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Jason T. Eberl, Ph.D. is Assistant Professor of Philosophy at Indiana University-Purdue University Indianapolis. His research interests focus on bioethics, metaphysics, and medieval philosophy. He has co-edited, with Kevin S. Decker, Star Wars and Philosophy (2005) and Star Trek and Philosophy (forthcoming).
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  • Explores philosophical issues arising from the re-imagined Battlestar Galactica
    television series (recently renewed for a fourth season, which will air on Sky One in the UK and on the US Sci Fi channel in 2008)
  • Demonstrates how the “ragtag” fleet’s outward journey to Earth is also an inward
    exploration for the human survivors and their Cylon pursuers
  • Reveals how every character wrestles with existential, moral, metaphysical, theological, and political crises
  • Addresses some of the key questions that even the Colonials won’t find easy answers to when they reach Earth, such as: “Is it ethical to cut one’s losses and leave people behind?”; “Is collaboration with the enemy ever the right move?”, “Is it okay to lie to give people hope?” and “Is humanity a ‘flawed’ creation?”
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“The contributors to Battlestar Galactica and Philosophy strive to make things relevant to fans of the show, and they put their information ou t in a way that is accessible to folks who wouldn't know Heidegger from Heineken.” (Green Man Review, Spring 2009)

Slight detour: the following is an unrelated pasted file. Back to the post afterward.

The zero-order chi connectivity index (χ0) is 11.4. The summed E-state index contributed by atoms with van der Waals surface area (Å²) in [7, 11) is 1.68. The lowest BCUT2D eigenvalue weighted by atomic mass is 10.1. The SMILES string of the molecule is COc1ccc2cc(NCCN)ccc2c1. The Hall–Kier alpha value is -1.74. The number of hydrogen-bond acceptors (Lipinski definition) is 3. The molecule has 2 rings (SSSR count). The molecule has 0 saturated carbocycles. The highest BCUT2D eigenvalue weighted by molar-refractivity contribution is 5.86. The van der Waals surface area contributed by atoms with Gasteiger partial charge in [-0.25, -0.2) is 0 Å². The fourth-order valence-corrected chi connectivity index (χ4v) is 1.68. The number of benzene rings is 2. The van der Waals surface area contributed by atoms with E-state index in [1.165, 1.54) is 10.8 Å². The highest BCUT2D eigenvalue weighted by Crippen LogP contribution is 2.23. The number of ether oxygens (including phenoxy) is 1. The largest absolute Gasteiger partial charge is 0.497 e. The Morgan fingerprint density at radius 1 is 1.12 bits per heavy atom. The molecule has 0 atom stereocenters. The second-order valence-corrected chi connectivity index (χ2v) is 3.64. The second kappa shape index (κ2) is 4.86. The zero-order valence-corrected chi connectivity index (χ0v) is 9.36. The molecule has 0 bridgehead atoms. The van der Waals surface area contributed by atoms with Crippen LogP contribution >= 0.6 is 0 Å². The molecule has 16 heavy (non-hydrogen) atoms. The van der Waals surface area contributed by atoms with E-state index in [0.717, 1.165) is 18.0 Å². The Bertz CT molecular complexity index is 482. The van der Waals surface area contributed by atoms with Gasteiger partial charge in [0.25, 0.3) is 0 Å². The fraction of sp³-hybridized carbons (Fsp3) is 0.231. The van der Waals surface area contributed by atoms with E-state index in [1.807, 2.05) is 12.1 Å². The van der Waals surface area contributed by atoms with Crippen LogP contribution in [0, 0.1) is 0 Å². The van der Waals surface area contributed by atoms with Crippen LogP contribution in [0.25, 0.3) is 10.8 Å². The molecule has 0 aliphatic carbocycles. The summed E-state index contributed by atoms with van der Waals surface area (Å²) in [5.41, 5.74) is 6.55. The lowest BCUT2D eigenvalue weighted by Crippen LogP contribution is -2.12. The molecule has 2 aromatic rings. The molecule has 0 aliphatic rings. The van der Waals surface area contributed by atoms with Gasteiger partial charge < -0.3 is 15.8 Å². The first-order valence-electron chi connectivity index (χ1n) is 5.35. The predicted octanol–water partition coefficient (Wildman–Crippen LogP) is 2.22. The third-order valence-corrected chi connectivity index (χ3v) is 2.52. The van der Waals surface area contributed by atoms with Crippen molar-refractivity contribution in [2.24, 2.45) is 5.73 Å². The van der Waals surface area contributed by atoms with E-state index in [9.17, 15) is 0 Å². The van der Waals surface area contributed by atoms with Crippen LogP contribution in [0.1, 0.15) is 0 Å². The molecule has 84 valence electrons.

"Blackwell’s Philosophy and PopCulture series sets itself the remarkable task of making phi­losophy "relevant," lamenting the subject’s ongoing "public relations problem" and resolving to change things for the better. …[I]f this volume is indicative of the series as a whole then I will happily review each and every one, for I found it to be, by and large, a stimulating and worthwhile read… Philosophy, it seems, is no longer under the guardianship of office-bound professors fluent in Latin but ignorant of popular culture. Jason T. Eberl’s "ragtag fleet" of contributors has helped in some small way to redress the balance, and I for one applaud their efforts." (Claire Graham, Kaleidoscope, October 2008)

"The essays are … quite good, and to me they seem to satisfactorily serve the purpose of introducing fans of BSG to classic and contemporary philosophical problems and questions, and even professional philosophers might learn a thing or two. The essays in the anthology are both accessible and quite easy to read, and can be commended to those interested in philosophy and Battlestar Galactica." (Metapsychology, October 2008)

"The writers are well versed in their subjects … .The book is most effective at making the reader rethink what they thought they knew." (Neo-opsis)

"This intriguing volume is the first of its kind to explore Battlestar Galactica, from Cyclons to Starbuck, with great breadth and depth. Assembling a stellar fleet of terrestrial talent, Battlestar Galactica and Philosophy is indispensable to both fans and those who want to explore philosophical and theological issues in an entertaining way." 
–Judith Barad, author of The Ethics of Star Trek, Indiana State University